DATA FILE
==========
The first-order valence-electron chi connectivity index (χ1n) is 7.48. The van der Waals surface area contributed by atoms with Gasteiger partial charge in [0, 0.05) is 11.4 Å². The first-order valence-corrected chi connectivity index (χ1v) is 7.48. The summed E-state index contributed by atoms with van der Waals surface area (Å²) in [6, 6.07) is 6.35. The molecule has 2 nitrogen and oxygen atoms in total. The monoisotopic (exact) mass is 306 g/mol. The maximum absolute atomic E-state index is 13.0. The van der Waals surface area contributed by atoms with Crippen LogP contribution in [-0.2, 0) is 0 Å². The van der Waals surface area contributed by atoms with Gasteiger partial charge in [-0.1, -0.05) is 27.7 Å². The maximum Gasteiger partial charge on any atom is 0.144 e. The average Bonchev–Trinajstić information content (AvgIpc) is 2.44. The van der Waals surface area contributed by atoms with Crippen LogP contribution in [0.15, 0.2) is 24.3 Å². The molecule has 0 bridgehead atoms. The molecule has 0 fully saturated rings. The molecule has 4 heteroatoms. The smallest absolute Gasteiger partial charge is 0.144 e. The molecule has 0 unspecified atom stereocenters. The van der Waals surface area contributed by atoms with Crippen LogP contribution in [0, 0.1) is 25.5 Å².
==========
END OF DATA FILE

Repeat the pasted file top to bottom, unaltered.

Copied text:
The first-order valence-electron chi connectivity index (χ1n) is 7.48. The van der Waals surface area contributed by atoms with Gasteiger partial charge in [0, 0.05) is 11.4 Å². The first-order valence-corrected chi connectivity index (χ1v) is 7.48. The summed E-state index contributed by atoms with van der Waals surface area (Å²) in [6, 6.07) is 6.35. The molecule has 2 nitrogen and oxygen atoms in total. The monoisotopic (exact) mass is 306 g/mol. The maximum absolute atomic E-state index is 13.0. The van der Waals surface area contributed by atoms with Crippen LogP contribution in [-0.2, 0) is 0 Å². The van der Waals surface area contributed by atoms with Gasteiger partial charge in [-0.1, -0.05) is 27.7 Å². The maximum Gasteiger partial charge on any atom is 0.144 e. The average Bonchev–Trinajstić information content (AvgIpc) is 2.44. The van der Waals surface area contributed by atoms with Crippen LogP contribution in [0.15, 0.2) is 24.3 Å². The molecule has 0 bridgehead atoms. The molecule has 0 fully saturated rings. The molecule has 4 heteroatoms. The smallest absolute Gasteiger partial charge is 0.144 e. The molecule has 0 unspecified atom stereocenters. The van der Waals surface area contributed by atoms with Crippen LogP contribution in [0, 0.1) is 25.5 Å².